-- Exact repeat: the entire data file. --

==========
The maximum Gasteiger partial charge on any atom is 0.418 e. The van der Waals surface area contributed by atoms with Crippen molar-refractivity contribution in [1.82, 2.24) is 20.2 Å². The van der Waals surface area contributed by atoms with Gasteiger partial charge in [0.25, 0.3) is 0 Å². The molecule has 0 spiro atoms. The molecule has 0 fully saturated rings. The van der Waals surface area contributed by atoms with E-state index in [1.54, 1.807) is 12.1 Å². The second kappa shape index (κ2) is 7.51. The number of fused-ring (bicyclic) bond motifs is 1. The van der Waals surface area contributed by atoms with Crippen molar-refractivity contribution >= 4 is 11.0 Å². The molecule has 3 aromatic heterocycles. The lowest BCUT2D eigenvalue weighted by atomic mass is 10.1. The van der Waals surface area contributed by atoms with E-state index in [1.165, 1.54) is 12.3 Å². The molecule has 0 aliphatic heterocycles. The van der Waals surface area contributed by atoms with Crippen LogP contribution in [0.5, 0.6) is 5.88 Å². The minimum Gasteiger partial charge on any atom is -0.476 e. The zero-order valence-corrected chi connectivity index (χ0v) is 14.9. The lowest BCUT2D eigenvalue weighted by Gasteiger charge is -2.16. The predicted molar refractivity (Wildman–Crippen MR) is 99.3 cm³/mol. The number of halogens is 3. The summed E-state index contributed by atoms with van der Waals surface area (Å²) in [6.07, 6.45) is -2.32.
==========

The maximum Gasteiger partial charge on any atom is 0.418 e. The van der Waals surface area contributed by atoms with Crippen molar-refractivity contribution in [1.82, 2.24) is 20.2 Å². The van der Waals surface area contributed by atoms with Gasteiger partial charge in [0.25, 0.3) is 0 Å². The molecule has 0 spiro atoms. The molecule has 0 fully saturated rings. The van der Waals surface area contributed by atoms with E-state index in [1.54, 1.807) is 12.1 Å². The second kappa shape index (κ2) is 7.51. The number of fused-ring (bicyclic) bond motifs is 1. The van der Waals surface area contributed by atoms with Crippen molar-refractivity contribution >= 4 is 11.0 Å². The molecule has 3 aromatic heterocycles. The lowest BCUT2D eigenvalue weighted by atomic mass is 10.1. The van der Waals surface area contributed by atoms with E-state index in [1.165, 1.54) is 12.3 Å². The molecule has 0 aliphatic heterocycles. The van der Waals surface area contributed by atoms with Crippen LogP contribution in [0.5, 0.6) is 5.88 Å². The minimum Gasteiger partial charge on any atom is -0.476 e. The zero-order valence-corrected chi connectivity index (χ0v) is 14.9. The lowest BCUT2D eigenvalue weighted by Gasteiger charge is -2.16. The predicted molar refractivity (Wildman–Crippen MR) is 99.3 cm³/mol. The number of halogens is 3. The summed E-state index contributed by atoms with van der Waals surface area (Å²) in [6.07, 6.45) is -2.32.